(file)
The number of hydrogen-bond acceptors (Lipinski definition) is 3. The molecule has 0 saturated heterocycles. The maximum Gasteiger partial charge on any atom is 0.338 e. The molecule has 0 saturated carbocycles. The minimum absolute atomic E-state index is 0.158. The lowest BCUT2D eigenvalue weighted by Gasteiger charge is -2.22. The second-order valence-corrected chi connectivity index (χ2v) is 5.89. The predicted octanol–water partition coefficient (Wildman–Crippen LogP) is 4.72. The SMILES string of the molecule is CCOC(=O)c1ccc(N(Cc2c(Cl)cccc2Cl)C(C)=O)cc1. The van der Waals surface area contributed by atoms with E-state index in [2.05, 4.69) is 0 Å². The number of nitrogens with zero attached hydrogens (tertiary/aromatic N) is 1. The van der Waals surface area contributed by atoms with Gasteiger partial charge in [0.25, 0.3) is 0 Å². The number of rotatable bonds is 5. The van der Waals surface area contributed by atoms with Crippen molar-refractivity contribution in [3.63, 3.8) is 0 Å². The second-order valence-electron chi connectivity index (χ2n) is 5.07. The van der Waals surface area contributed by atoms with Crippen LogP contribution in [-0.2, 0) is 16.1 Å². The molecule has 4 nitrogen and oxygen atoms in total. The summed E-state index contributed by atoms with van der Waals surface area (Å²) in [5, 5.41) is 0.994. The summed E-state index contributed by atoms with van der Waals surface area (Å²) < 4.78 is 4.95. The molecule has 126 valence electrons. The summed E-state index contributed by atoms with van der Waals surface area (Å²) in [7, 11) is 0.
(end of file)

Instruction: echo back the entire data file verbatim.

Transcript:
The number of hydrogen-bond acceptors (Lipinski definition) is 3. The molecule has 0 saturated heterocycles. The maximum Gasteiger partial charge on any atom is 0.338 e. The molecule has 0 saturated carbocycles. The minimum absolute atomic E-state index is 0.158. The lowest BCUT2D eigenvalue weighted by Gasteiger charge is -2.22. The second-order valence-corrected chi connectivity index (χ2v) is 5.89. The predicted octanol–water partition coefficient (Wildman–Crippen LogP) is 4.72. The SMILES string of the molecule is CCOC(=O)c1ccc(N(Cc2c(Cl)cccc2Cl)C(C)=O)cc1. The van der Waals surface area contributed by atoms with E-state index in [2.05, 4.69) is 0 Å². The number of nitrogens with zero attached hydrogens (tertiary/aromatic N) is 1. The van der Waals surface area contributed by atoms with Gasteiger partial charge in [0.25, 0.3) is 0 Å². The number of rotatable bonds is 5. The van der Waals surface area contributed by atoms with Crippen molar-refractivity contribution in [3.63, 3.8) is 0 Å². The second-order valence-electron chi connectivity index (χ2n) is 5.07. The van der Waals surface area contributed by atoms with Crippen LogP contribution in [-0.2, 0) is 16.1 Å². The molecule has 4 nitrogen and oxygen atoms in total. The summed E-state index contributed by atoms with van der Waals surface area (Å²) in [5, 5.41) is 0.994. The summed E-state index contributed by atoms with van der Waals surface area (Å²) < 4.78 is 4.95. The molecule has 126 valence electrons. The summed E-state index contributed by atoms with van der Waals surface area (Å²) in [7, 11) is 0.